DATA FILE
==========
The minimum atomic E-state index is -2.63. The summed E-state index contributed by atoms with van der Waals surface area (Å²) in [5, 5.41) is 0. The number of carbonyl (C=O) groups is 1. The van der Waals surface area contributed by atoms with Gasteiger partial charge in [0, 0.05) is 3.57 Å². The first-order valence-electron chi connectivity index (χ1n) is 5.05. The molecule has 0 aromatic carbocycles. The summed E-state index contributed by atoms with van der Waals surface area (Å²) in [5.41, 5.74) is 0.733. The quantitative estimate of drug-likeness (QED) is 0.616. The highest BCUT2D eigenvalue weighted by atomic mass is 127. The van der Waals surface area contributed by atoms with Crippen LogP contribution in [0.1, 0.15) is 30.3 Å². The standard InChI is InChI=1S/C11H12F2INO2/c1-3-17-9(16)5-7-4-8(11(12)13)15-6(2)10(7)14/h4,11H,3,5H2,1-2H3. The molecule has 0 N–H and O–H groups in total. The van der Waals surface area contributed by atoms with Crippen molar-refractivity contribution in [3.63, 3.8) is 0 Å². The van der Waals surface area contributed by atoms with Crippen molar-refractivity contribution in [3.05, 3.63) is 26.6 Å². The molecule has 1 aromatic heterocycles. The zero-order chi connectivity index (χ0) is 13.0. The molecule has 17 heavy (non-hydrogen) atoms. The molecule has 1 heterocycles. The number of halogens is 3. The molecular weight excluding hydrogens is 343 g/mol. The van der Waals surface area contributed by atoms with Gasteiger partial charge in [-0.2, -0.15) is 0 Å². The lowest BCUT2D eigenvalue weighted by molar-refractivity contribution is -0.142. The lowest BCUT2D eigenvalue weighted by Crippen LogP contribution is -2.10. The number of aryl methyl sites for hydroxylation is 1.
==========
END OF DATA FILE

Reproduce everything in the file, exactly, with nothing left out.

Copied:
The minimum atomic E-state index is -2.63. The summed E-state index contributed by atoms with van der Waals surface area (Å²) in [5, 5.41) is 0. The number of carbonyl (C=O) groups is 1. The van der Waals surface area contributed by atoms with Gasteiger partial charge in [0, 0.05) is 3.57 Å². The first-order valence-electron chi connectivity index (χ1n) is 5.05. The molecule has 0 aromatic carbocycles. The summed E-state index contributed by atoms with van der Waals surface area (Å²) in [5.41, 5.74) is 0.733. The quantitative estimate of drug-likeness (QED) is 0.616. The highest BCUT2D eigenvalue weighted by atomic mass is 127. The van der Waals surface area contributed by atoms with Crippen LogP contribution in [0.1, 0.15) is 30.3 Å². The standard InChI is InChI=1S/C11H12F2INO2/c1-3-17-9(16)5-7-4-8(11(12)13)15-6(2)10(7)14/h4,11H,3,5H2,1-2H3. The molecule has 0 N–H and O–H groups in total. The van der Waals surface area contributed by atoms with Crippen molar-refractivity contribution in [3.63, 3.8) is 0 Å². The van der Waals surface area contributed by atoms with Crippen molar-refractivity contribution in [3.05, 3.63) is 26.6 Å². The molecule has 1 aromatic heterocycles. The zero-order chi connectivity index (χ0) is 13.0. The molecule has 17 heavy (non-hydrogen) atoms. The molecule has 1 heterocycles. The number of halogens is 3. The molecular weight excluding hydrogens is 343 g/mol. The van der Waals surface area contributed by atoms with Gasteiger partial charge in [-0.2, -0.15) is 0 Å². The lowest BCUT2D eigenvalue weighted by molar-refractivity contribution is -0.142. The lowest BCUT2D eigenvalue weighted by Crippen LogP contribution is -2.10. The number of aryl methyl sites for hydroxylation is 1.